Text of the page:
For those who have been following me for a while, you know that in addition to lawyering, parenting, dog-caring, YouTubing and viral-video making, I have also been expanding my knowledge base to social media marketing. It’s been almost a year now, and I have put together a list of what I feel to be the most important lessons I’ve learned in that time.

1. Just because I like something, doesn’t mean other will.

Just because I love a product or campaign concept, doesn’t mean others will. And just because I hate a product or campaign concept, doesn’t mean other will hate it. Success is being able to see past your own subjective assessment in order to determine the best plan of action given your goals. If something is not working, it doesn’t matter whose idea it was. It doesn’t matter how much you love it. It doesn’t matter if you don’t understand why everyone does not love it as much. The saying goes that madness is doing the same thing over and over again, expecting a different result. If something is not working, something has to change.

The flipside to stubbornly sticking to a strategy that is not working just because you like it, is stubbornly avoiding one that might work just because you don’t like it. Setting aside moral or ethical objections, avoiding a strategy because you think it’s silly or even absurd might make you feel good about yourself, but it won’t get you close to the results you want.

2. Market research is important

Having an idea is always the starting point. But more important than the idea is making sure there is a market for it. Often times, life experience constitutes market research – for people who have been immersed in a field and conceived of an innovation knowing the market and the demand, their experience is their research. Other times, people come up with an idea with no real knowledge of the market demand, in which case market research is essential if you want to avoid blind trial-and-error. You may have come up with the best idea in the world. But if there is no demand for it, you have to weigh your options accordingly. And this goes back to Point 1: Just because you like something, doesn’t mean others will.

Market research is essential. And it is not necessarily as costly as most people think. It can take on the form of focus groups, chat rooms, online forums. It can take on the form of twitter surveys. If you don’t have the following, you can pay a few dollars to run a survey on someone else’s platform. There are cheap alternatives to costly market research which you can implement on a tight budget. But if you don’t know what the actual demand is for a product, you don’t know if you’re fishing in empty water.

3. Negative feedback is the most important

People have the tendency to disregard what people say because they don’t like the way they’re saying it. Or because it’s coupled with a gratuitous insult (as is too often the case on the internet). But I have found that the negative feedback – even if gratuitously offensive or expletive-laced – is the most important. Every loves being flattered, but flattery is only good for the ego, not for evolution.

If you want to make the most effective changes, focus only on the negative feedback, regardless of how much it pains you to read. Sometimes it will be irrelevant. Sometimes it will be embarrassing. Other times it will be hurtful. But one legitimate negative comment is exponentially more useful for development than all the compliments in the world. In the restaurant business, they say that nothing is worse than the dissatisfied polite customers. They are too polite to tell the owner what they didn’t like about the experience, but they never come back. So the owner sits there only to see the traffic dwindling while thinking that s/he is doing everything right because after all, no one is complaining…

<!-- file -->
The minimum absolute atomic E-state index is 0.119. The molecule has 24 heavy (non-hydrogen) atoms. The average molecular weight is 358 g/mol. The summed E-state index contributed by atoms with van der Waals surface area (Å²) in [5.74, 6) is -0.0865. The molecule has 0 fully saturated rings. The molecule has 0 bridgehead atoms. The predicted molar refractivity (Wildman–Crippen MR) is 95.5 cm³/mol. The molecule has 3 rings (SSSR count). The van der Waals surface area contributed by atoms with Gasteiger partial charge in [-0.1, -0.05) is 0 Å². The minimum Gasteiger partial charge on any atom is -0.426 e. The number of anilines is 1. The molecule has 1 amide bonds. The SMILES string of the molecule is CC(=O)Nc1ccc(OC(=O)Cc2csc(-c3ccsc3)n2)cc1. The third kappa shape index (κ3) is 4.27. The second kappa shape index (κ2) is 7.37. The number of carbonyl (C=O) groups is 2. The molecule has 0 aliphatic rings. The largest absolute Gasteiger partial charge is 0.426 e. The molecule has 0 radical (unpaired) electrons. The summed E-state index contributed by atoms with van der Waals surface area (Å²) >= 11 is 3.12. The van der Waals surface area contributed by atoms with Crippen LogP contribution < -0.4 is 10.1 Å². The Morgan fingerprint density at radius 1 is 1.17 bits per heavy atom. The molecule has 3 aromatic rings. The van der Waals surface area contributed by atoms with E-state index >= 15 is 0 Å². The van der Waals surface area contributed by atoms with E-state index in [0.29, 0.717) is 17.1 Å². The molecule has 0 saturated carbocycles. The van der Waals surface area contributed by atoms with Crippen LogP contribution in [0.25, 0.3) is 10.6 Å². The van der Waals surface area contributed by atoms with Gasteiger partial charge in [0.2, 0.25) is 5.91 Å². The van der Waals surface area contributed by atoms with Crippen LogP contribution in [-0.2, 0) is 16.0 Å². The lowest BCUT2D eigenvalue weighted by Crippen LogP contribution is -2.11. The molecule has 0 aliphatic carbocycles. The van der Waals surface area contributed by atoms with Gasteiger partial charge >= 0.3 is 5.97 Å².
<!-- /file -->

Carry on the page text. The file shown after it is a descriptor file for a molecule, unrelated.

4. Don’t be penny wise, pound foolish

Entrepreneurialism is a risk. It may be calculated risk. It may be highly-researched risk. But it is always a risk and, in that sense, you are gambling. And anyone who has been to a casino before can tell you that you don’t sit down at the $200 blackjack table with $20. The same goes for marketing. You can get lucky results off a $20 Facebook ad, but the odds are not on your side. All the more so if everyone around you is sitting down at the table with $2,000. You need to be prepared to sit down at that table with enough to be able to play with the others. Or you have to work your way up from the $20 table.

You can be smart about costs, but not afraid of them. The best poker players in the world see their chips as a tool for leverage. The worst poker players are afraid of losing their chips and, as a result of that fear, ironically end up going broke sooner. You can have cheap and creative marketing concepts, but you can’t be too cheap on placement. If you’re not prepared to risk what is reasonably required to play the game, there’s no point in playing at all.

5. Try and understand the changing landscape

Gary Vaynerchuk said something incredibly interesting and insightful: The 3rd generation often destroys the business because they cling to the marketing strategies of the 1st and 2nd generation, while the market and marketing has since moved on.

I can’t pretend to understand all the social media venues that exist for creative and effective marketing, but I am aware of them. You always have to be asking yourself if you are conditioned by the ways of the past. If you are fishing in what were once teeming water that have since become oxygen-deprived. If you cling to print advertisement at the expense of social media advertising. If you are sticking to Google ad words instead of exploring Facebook and Instagram. It’s comforting to stick with what you understand. But comfort is temporary. And it is the antithesis of evolution.

And those are my two cents.

Peace out!